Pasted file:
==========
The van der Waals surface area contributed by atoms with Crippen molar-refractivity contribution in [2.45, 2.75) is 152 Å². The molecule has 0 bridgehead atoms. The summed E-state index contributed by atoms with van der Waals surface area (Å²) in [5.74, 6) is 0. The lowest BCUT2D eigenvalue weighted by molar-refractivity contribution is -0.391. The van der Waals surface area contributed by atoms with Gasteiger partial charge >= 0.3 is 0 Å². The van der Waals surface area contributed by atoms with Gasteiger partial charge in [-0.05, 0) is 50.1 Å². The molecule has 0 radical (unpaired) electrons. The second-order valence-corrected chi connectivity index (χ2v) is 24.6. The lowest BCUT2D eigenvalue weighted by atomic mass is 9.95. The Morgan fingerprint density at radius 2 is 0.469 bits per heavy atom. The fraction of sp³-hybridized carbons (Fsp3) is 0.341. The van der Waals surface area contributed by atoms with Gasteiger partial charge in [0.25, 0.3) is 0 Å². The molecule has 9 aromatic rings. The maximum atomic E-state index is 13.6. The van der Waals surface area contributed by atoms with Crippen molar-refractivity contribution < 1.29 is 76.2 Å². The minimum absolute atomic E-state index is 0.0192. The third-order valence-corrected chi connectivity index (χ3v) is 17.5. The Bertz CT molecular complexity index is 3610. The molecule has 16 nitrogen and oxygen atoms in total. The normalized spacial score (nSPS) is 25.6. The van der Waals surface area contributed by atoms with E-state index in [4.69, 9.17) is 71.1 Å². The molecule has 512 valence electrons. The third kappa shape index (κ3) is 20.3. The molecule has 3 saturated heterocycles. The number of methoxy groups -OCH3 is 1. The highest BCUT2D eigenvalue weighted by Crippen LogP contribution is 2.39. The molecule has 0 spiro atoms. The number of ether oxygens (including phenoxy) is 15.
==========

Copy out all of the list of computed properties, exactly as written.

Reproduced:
The van der Waals surface area contributed by atoms with Crippen molar-refractivity contribution in [2.45, 2.75) is 152 Å². The molecule has 0 bridgehead atoms. The summed E-state index contributed by atoms with van der Waals surface area (Å²) in [5.74, 6) is 0. The lowest BCUT2D eigenvalue weighted by molar-refractivity contribution is -0.391. The van der Waals surface area contributed by atoms with Gasteiger partial charge >= 0.3 is 0 Å². The van der Waals surface area contributed by atoms with Gasteiger partial charge in [-0.05, 0) is 50.1 Å². The molecule has 0 radical (unpaired) electrons. The second-order valence-corrected chi connectivity index (χ2v) is 24.6. The lowest BCUT2D eigenvalue weighted by atomic mass is 9.95. The Morgan fingerprint density at radius 2 is 0.469 bits per heavy atom. The fraction of sp³-hybridized carbons (Fsp3) is 0.341. The van der Waals surface area contributed by atoms with Gasteiger partial charge in [0.25, 0.3) is 0 Å². The molecule has 9 aromatic rings. The maximum atomic E-state index is 13.6. The van der Waals surface area contributed by atoms with Crippen molar-refractivity contribution < 1.29 is 76.2 Å². The minimum absolute atomic E-state index is 0.0192. The third-order valence-corrected chi connectivity index (χ3v) is 17.5. The Bertz CT molecular complexity index is 3610. The molecule has 16 nitrogen and oxygen atoms in total. The normalized spacial score (nSPS) is 25.6. The van der Waals surface area contributed by atoms with E-state index in [4.69, 9.17) is 71.1 Å². The molecule has 512 valence electrons. The third kappa shape index (κ3) is 20.3. The molecule has 3 saturated heterocycles. The number of methoxy groups -OCH3 is 1. The highest BCUT2D eigenvalue weighted by Crippen LogP contribution is 2.39. The molecule has 0 spiro atoms. The number of ether oxygens (including phenoxy) is 15.